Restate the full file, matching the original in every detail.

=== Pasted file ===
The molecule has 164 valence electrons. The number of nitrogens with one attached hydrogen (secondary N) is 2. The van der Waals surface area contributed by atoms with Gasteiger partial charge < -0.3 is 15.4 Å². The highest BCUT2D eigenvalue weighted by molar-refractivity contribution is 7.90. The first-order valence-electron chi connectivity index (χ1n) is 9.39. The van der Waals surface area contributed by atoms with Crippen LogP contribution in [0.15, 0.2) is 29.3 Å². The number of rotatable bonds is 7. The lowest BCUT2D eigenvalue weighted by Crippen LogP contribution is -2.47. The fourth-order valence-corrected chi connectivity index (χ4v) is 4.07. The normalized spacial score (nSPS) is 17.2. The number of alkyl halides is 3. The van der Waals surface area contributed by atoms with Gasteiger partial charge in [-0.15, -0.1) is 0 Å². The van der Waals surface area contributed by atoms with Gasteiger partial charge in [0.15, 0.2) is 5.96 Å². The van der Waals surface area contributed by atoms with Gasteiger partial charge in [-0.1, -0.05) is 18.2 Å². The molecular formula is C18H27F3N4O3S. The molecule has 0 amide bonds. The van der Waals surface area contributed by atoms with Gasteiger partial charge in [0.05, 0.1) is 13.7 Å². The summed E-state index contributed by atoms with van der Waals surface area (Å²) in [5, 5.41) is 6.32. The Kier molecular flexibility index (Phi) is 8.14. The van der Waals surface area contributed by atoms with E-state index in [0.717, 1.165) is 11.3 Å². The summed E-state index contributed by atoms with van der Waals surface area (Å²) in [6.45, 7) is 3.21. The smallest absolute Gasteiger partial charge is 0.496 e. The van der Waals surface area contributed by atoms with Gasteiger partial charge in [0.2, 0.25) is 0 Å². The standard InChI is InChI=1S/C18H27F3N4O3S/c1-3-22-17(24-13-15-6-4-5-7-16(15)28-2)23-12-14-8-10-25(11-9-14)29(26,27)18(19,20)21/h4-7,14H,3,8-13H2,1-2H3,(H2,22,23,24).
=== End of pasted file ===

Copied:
The molecule has 164 valence electrons. The number of nitrogens with one attached hydrogen (secondary N) is 2. The van der Waals surface area contributed by atoms with Gasteiger partial charge < -0.3 is 15.4 Å². The highest BCUT2D eigenvalue weighted by molar-refractivity contribution is 7.90. The first-order valence-electron chi connectivity index (χ1n) is 9.39. The van der Waals surface area contributed by atoms with Crippen LogP contribution in [0.15, 0.2) is 29.3 Å². The number of rotatable bonds is 7. The lowest BCUT2D eigenvalue weighted by Crippen LogP contribution is -2.47. The fourth-order valence-corrected chi connectivity index (χ4v) is 4.07. The normalized spacial score (nSPS) is 17.2. The number of alkyl halides is 3. The van der Waals surface area contributed by atoms with Gasteiger partial charge in [-0.15, -0.1) is 0 Å². The van der Waals surface area contributed by atoms with Gasteiger partial charge in [0.15, 0.2) is 5.96 Å². The van der Waals surface area contributed by atoms with Gasteiger partial charge in [-0.1, -0.05) is 18.2 Å². The molecular formula is C18H27F3N4O3S. The molecule has 0 amide bonds. The van der Waals surface area contributed by atoms with Gasteiger partial charge in [0.05, 0.1) is 13.7 Å². The summed E-state index contributed by atoms with van der Waals surface area (Å²) in [5, 5.41) is 6.32. The Kier molecular flexibility index (Phi) is 8.14. The van der Waals surface area contributed by atoms with E-state index in [0.717, 1.165) is 11.3 Å². The summed E-state index contributed by atoms with van der Waals surface area (Å²) in [6.45, 7) is 3.21. The smallest absolute Gasteiger partial charge is 0.496 e. The van der Waals surface area contributed by atoms with Gasteiger partial charge in [0.2, 0.25) is 0 Å². The standard InChI is InChI=1S/C18H27F3N4O3S/c1-3-22-17(24-13-15-6-4-5-7-16(15)28-2)23-12-14-8-10-25(11-9-14)29(26,27)18(19,20)21/h4-7,14H,3,8-13H2,1-2H3,(H2,22,23,24).